A Load of brushes and baskets and cradles and chairs
Labours along the street in the rain:
With it a man, a woman, a pony with whiteybrown hairs. --
The man foots in front of the horse with a shambling sway
At a slower tread than a funeral train,
While to a dirge-like tune he chants his wares,
Swinging a Turk's-head brush (in a drum-major's way
When the bandsmen march and play).
A yard from the back of the man is the whiteybrown pony's nose:
He mirrors his master in every item of pace and pose:
He stops when the man stops, without being told,
And seems to be eased by a pause; too plainly he's old,
Indeed, not strength enough shows
To steer the disjointed waggon straight,
Which wriggles left and right in a rambling line,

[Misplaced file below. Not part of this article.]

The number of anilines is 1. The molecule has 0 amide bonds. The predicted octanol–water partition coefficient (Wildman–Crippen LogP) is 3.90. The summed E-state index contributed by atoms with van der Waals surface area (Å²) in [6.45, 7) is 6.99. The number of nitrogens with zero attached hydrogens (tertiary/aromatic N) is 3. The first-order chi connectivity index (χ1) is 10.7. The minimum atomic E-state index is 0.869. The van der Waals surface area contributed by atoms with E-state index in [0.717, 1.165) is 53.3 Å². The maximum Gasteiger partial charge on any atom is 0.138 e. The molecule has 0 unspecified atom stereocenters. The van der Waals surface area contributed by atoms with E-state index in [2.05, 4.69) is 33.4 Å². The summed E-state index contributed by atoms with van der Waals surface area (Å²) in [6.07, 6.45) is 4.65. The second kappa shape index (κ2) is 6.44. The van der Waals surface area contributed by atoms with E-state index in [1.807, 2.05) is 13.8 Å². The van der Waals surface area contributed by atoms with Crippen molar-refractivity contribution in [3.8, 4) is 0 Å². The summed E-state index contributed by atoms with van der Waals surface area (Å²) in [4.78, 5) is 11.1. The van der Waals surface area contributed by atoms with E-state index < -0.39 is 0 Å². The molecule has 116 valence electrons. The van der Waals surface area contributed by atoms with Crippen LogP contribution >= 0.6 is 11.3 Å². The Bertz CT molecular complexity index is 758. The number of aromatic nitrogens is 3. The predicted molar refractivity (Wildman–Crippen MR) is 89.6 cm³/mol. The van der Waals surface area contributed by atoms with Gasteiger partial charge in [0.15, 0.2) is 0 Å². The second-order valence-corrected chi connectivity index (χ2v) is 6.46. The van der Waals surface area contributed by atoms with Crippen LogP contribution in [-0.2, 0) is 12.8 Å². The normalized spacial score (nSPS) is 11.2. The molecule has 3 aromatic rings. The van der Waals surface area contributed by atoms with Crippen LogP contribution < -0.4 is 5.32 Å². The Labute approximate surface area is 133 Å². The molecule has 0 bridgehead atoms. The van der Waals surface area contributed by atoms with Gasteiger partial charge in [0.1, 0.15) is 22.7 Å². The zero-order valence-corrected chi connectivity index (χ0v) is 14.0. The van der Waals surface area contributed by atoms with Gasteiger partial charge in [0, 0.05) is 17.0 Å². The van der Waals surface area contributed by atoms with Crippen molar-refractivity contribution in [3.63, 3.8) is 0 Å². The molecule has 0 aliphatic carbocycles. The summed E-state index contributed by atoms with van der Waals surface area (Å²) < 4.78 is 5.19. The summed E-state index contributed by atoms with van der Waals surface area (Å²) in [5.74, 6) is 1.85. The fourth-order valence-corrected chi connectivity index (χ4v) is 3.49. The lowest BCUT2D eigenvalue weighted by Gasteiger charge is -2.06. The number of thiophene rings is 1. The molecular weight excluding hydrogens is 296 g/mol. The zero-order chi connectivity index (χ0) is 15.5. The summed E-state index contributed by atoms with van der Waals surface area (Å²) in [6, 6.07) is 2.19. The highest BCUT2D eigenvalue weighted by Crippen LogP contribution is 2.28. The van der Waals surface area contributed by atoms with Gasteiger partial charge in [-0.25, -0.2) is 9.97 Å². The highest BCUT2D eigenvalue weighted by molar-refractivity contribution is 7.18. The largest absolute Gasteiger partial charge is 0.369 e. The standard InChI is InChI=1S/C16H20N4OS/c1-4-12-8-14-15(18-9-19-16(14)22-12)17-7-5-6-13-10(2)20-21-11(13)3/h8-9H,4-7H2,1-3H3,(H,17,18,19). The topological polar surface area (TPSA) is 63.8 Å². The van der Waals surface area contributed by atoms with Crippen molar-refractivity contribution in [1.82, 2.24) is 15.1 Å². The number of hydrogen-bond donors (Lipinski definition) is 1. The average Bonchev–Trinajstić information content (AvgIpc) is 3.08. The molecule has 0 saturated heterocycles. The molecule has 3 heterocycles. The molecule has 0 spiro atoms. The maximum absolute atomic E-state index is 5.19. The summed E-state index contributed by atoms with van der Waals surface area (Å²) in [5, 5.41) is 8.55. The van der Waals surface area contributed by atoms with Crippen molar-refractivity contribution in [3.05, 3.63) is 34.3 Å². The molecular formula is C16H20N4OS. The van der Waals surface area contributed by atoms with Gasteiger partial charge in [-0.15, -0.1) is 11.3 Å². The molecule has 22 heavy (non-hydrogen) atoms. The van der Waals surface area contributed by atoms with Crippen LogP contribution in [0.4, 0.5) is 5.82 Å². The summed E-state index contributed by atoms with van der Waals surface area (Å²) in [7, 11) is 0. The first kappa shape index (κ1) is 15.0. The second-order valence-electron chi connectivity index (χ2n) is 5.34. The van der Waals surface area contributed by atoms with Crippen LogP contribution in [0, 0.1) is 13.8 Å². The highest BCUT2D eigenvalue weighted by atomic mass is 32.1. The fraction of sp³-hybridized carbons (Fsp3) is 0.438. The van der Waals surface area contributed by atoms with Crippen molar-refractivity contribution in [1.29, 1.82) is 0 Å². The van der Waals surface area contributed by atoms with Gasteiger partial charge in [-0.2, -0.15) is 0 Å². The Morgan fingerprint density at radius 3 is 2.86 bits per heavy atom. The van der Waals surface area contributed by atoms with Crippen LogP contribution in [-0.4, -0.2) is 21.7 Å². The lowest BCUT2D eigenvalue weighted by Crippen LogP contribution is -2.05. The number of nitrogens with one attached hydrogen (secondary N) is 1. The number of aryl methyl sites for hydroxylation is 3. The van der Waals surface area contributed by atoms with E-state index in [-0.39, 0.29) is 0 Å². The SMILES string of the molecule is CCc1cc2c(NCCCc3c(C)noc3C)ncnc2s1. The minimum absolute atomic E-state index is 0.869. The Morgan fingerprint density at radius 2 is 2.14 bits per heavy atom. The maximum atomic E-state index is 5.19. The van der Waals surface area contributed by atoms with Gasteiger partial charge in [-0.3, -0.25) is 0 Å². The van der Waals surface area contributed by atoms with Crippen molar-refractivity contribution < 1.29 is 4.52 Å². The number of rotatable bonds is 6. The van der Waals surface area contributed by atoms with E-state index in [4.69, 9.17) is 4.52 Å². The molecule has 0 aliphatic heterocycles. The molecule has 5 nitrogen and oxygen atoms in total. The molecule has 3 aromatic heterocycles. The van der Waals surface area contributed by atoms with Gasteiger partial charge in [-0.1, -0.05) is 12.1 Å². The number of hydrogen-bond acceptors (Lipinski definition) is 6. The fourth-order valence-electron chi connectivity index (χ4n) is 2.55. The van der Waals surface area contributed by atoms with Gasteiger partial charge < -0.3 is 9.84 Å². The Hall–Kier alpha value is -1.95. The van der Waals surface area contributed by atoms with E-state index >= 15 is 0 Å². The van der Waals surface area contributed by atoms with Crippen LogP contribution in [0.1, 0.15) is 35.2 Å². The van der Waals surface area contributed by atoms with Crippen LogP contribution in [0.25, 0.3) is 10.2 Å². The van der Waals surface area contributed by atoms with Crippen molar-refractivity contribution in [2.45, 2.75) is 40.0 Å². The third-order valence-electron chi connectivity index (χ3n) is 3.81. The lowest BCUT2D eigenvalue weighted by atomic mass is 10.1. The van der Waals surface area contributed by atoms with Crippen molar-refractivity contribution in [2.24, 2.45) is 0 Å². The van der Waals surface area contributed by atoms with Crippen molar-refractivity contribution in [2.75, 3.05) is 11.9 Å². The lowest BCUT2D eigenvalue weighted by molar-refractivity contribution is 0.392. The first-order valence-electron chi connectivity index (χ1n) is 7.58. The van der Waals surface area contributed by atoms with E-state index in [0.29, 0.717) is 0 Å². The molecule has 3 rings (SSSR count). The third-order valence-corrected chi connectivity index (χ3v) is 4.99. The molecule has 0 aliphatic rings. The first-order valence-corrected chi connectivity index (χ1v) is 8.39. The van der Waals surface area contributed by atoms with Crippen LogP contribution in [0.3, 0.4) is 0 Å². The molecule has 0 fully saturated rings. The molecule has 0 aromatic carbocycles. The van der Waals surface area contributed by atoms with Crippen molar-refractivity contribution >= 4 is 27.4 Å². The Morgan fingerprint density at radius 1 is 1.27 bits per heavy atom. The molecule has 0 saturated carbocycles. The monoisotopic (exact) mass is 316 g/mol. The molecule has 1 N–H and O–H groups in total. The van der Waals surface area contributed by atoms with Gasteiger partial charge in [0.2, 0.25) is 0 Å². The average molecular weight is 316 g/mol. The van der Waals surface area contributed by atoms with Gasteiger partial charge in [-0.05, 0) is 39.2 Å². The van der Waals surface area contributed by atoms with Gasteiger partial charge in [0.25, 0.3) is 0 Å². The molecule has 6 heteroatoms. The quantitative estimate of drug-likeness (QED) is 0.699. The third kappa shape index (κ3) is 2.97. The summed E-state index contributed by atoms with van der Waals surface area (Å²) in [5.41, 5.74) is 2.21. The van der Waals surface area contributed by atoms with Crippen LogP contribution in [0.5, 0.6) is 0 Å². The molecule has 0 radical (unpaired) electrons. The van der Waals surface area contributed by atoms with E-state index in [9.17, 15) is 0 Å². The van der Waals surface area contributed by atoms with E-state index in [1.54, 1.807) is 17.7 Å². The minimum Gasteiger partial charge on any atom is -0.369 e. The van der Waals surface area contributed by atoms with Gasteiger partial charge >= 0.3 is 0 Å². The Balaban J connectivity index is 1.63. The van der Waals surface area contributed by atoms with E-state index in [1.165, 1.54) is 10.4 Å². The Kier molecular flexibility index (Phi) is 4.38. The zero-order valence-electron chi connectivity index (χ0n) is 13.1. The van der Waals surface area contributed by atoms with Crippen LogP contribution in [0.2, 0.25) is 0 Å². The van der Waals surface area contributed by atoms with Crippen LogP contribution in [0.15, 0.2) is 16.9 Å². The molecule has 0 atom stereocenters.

Deflected thus by its own warp and weight,
And pushing the pony with it in each incline.
The woman walks on the pavement verge,
Parallel to the man:
She wears an apron white and wide in span,
And carries a like Turk's-head, but more in nursing-wise:
Now and then she joins in his dirge,
But as if her thoughts were on distant things,
The rain clams her apron till it clings. --
So, step by step, they move with their merchandize,
And nobody buys.
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